Though given dispensation to mate using the war-hole, the spiky offspring of that sub-tribe’s unions were often vilified by standard citizens. Even the gaunt product of famine-hole couplings would hiss and spit at warlings’ passage. Not that the taunts mattered to those at which they were hurled. They lived apart from and above the cares of the citizens – without genitals, they produced no offspring, and so were not beholden to the web of obligations that dominated that society. Instead they served as sentries at the perimeter of the city, or flying above in fragile contraptions of shell, iron, and sailcloth.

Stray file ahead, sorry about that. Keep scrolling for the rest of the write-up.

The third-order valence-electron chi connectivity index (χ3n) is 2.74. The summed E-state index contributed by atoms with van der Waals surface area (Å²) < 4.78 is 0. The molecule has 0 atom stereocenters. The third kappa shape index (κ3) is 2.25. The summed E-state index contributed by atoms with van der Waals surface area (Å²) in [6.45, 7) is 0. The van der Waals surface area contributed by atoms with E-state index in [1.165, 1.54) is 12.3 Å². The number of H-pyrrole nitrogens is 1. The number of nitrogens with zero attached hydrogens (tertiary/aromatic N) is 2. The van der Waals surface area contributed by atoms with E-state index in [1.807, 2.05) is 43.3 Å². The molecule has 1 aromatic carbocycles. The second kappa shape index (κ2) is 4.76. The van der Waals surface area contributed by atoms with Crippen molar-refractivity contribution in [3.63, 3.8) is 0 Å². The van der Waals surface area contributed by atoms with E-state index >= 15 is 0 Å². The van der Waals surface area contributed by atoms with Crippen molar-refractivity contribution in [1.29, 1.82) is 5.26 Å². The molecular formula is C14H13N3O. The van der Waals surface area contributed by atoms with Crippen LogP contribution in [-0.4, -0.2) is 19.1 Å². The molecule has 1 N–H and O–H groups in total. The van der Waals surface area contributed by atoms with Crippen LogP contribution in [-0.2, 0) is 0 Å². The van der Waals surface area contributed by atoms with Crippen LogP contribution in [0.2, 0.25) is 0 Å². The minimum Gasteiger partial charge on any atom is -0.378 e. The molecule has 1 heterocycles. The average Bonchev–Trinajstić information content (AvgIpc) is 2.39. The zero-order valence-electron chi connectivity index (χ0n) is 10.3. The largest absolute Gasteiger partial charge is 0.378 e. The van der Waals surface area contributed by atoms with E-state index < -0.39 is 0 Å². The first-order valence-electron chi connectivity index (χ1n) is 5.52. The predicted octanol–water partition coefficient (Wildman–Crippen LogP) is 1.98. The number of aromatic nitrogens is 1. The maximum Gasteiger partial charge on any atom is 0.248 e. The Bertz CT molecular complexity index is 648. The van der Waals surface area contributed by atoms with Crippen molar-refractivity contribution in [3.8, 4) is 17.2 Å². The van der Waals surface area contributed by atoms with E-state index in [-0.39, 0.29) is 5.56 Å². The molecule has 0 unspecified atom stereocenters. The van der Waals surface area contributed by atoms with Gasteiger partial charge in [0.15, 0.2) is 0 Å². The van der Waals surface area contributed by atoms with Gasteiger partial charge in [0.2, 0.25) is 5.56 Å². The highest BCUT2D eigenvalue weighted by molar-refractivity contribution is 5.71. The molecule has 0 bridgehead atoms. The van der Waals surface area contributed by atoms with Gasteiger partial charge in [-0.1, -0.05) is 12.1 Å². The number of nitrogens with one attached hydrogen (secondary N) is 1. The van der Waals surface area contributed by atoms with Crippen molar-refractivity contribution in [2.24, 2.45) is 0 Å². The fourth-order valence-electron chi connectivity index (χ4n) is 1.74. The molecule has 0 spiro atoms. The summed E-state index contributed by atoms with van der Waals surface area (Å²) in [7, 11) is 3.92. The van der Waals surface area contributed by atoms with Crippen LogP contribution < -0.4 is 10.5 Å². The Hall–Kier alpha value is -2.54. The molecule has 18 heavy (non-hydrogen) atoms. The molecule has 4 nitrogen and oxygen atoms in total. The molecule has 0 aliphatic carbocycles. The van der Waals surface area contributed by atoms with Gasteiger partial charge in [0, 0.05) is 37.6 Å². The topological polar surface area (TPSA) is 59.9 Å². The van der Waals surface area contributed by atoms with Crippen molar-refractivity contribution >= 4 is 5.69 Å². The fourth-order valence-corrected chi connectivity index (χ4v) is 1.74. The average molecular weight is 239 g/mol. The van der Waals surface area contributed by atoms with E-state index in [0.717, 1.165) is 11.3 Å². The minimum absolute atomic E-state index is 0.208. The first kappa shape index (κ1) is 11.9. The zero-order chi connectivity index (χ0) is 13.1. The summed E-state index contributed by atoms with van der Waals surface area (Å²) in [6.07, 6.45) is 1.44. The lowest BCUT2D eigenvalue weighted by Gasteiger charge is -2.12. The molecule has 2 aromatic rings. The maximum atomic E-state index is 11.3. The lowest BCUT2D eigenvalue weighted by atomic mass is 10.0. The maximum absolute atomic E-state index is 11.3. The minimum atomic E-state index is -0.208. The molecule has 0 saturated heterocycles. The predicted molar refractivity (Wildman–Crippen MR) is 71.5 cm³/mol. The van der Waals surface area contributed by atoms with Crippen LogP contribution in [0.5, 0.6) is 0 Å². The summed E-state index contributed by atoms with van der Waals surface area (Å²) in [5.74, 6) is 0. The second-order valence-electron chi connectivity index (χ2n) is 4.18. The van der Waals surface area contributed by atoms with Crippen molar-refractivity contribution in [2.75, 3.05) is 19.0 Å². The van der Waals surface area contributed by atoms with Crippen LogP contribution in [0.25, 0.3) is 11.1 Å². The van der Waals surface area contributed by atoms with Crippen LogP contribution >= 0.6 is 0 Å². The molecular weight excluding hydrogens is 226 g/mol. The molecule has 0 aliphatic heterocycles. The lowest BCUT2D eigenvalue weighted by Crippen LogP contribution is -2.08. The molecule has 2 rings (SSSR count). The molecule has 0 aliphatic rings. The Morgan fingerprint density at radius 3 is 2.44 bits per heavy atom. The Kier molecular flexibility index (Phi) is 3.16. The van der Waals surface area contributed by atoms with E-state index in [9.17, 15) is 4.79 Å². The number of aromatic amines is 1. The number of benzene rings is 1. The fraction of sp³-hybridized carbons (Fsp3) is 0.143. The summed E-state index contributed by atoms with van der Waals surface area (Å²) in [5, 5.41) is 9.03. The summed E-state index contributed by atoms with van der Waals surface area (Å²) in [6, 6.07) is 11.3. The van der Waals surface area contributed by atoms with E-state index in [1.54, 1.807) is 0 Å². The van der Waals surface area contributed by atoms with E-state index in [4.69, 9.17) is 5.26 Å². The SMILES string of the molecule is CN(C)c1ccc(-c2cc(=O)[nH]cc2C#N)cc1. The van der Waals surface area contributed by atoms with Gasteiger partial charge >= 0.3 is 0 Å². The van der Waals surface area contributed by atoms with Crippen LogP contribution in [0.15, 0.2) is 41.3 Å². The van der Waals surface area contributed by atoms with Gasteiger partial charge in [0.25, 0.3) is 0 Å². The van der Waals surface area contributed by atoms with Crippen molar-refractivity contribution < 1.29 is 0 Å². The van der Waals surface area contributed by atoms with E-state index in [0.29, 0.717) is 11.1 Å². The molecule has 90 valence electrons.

Strange thing, then, when a scholar or merchant would apply for war-hole mating. Was it an aberration of the natural desire for such a thing that would overcome the citizenry during times of true warfare? Much like those who held a fetish for the famine-hole even in times of plenty, were there those who longed for the armored orifice of the war-hole? Perhaps.
Apocrypha 2: Joseph in the North
Dan’s Almost Daily Musings